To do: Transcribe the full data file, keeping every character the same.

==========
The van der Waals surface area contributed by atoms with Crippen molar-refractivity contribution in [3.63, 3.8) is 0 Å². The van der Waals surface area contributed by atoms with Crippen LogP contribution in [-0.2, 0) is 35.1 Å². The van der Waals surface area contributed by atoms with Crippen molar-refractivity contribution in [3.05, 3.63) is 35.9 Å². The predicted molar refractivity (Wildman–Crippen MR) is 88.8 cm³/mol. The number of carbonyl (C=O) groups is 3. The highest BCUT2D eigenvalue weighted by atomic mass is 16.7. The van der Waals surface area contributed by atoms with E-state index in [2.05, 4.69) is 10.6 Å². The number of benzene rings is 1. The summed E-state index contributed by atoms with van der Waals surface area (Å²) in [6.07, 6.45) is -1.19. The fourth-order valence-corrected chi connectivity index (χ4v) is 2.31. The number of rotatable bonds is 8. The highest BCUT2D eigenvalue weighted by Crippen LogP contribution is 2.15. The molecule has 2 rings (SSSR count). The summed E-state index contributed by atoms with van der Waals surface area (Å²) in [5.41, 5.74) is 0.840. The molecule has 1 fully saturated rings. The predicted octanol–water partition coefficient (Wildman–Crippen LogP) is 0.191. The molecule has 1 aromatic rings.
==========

The van der Waals surface area contributed by atoms with Crippen molar-refractivity contribution in [3.63, 3.8) is 0 Å². The van der Waals surface area contributed by atoms with Crippen LogP contribution in [-0.2, 0) is 35.1 Å². The van der Waals surface area contributed by atoms with Crippen molar-refractivity contribution in [3.05, 3.63) is 35.9 Å². The predicted molar refractivity (Wildman–Crippen MR) is 88.8 cm³/mol. The number of carbonyl (C=O) groups is 3. The highest BCUT2D eigenvalue weighted by atomic mass is 16.7. The van der Waals surface area contributed by atoms with E-state index in [2.05, 4.69) is 10.6 Å². The number of benzene rings is 1. The summed E-state index contributed by atoms with van der Waals surface area (Å²) in [6.07, 6.45) is -1.19. The fourth-order valence-corrected chi connectivity index (χ4v) is 2.31. The number of rotatable bonds is 8. The highest BCUT2D eigenvalue weighted by Crippen LogP contribution is 2.15. The molecule has 2 rings (SSSR count). The summed E-state index contributed by atoms with van der Waals surface area (Å²) in [5.41, 5.74) is 0.840. The molecule has 1 fully saturated rings. The predicted octanol–water partition coefficient (Wildman–Crippen LogP) is 0.191. The molecule has 1 aromatic rings.